We had spent the night in Chau Doc, a Vietnamese city close to the border of Cambodia. The next morning we woke up early again (this trip really was a series of early mornings!) and caught a speed boat up the Mekong River that brought us across the border into Cambodia.
Here are some photos of early morning Chau Doc that I took while we were waiting for our boat to be ready.
When I say “speed boat” – that’s what everyone called it. But it wasn’t a James Bond style speed boat. It was more like a bus on the water with very little leg room and uncomfortable benches to sit on. The whole journey took six hours or so, so it wasn’t the best experience.
But we were rewarded upon our arrival in Phnom Penh with the wonderful views of the Royal Palace. The royal family has lived here since the mid 1800s and still does. Not bad!
The photo below shows a “stupa”, which is basically a buddhist grave. It contains ashes or relics – in this case it’s one of the prior king’s stupa.
Afterwards we went to see the Genocide Museum, which is in an old school that the Khmer Rouge regime had used as a prison. We had hardly gotten over the graphic images in the Vietnamese war museum and again we were standing in a place that exhibited photos of chained up prisoners at various stages of torture, torture instruments and a cupboard of 50 or more skulls of Khmer Rouge victims.
It made very clear what an awful history Cambodia has had – and it wasn’t even that long ago! Our guide said that pretty much every family in Cambodia was impacted by the Khmer Rouge regime and his own father had died in this prison.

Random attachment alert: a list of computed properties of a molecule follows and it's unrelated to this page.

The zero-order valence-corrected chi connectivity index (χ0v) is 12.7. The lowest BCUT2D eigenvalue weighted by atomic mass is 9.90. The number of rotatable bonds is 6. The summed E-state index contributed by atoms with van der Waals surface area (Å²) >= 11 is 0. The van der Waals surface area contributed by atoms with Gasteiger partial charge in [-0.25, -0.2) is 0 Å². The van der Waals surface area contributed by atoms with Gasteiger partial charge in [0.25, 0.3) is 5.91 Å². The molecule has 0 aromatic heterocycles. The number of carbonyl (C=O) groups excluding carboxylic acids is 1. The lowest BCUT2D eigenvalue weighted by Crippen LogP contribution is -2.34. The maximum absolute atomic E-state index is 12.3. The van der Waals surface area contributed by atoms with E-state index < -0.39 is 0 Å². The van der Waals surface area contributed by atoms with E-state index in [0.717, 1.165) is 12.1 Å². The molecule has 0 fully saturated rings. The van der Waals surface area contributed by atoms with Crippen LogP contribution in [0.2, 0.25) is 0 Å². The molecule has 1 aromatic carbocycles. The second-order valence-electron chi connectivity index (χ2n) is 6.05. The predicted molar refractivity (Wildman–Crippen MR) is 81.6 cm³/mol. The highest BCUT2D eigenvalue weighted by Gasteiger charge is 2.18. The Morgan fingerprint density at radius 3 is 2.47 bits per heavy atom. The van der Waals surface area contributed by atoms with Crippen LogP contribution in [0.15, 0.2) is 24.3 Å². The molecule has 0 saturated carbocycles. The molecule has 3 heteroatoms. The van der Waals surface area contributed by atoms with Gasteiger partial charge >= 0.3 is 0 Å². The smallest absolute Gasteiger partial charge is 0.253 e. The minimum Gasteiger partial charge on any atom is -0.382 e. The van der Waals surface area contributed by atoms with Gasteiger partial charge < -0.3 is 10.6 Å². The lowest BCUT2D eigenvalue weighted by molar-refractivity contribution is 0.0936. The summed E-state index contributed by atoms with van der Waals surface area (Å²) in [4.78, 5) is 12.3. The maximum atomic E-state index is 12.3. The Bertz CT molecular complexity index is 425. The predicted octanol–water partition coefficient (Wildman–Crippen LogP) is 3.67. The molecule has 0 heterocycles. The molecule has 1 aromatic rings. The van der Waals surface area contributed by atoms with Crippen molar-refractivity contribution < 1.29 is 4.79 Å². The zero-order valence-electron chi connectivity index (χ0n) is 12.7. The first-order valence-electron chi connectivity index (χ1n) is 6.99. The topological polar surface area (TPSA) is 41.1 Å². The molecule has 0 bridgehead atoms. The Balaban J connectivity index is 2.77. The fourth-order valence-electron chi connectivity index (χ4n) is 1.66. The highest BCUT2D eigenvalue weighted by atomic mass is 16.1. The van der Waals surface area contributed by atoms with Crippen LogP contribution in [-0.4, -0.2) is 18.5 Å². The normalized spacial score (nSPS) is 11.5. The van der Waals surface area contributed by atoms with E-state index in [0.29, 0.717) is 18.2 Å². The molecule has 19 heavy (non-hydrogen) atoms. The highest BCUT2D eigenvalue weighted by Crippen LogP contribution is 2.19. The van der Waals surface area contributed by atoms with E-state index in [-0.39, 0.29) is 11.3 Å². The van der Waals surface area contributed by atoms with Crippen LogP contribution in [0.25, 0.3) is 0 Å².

I took a number of photos but I’ll only post the less shocking ones as it’s really quite difficult to see some of the things.
This is the school that was used as the prison. Most classrooms had additional brickwalls put in, creating tiny cells, one for each prisoner. The cells were too small for someone to lie down when stretched out.
Here’s a photos of a “VIP” prison cell which was much bigger and had a bed. The prisoners were chained to the bed. Most people only survived in this prison for about a month – they either died from torture or were brought to the Killing Fields to be killed there.
This is the outside of the prison. They fenced it off completely with barbed wire to prevent inmates from committing suicide by jumping out of the windows. We didn’t have enough time to also go and see the Killing Fields, where thousands and thousands of people died under the Khmer Rouge regime but I’m glad that we got to see the prison. As horrible and shocking as it was, I think it’s good to visit those kinds of sights and learn more about the history.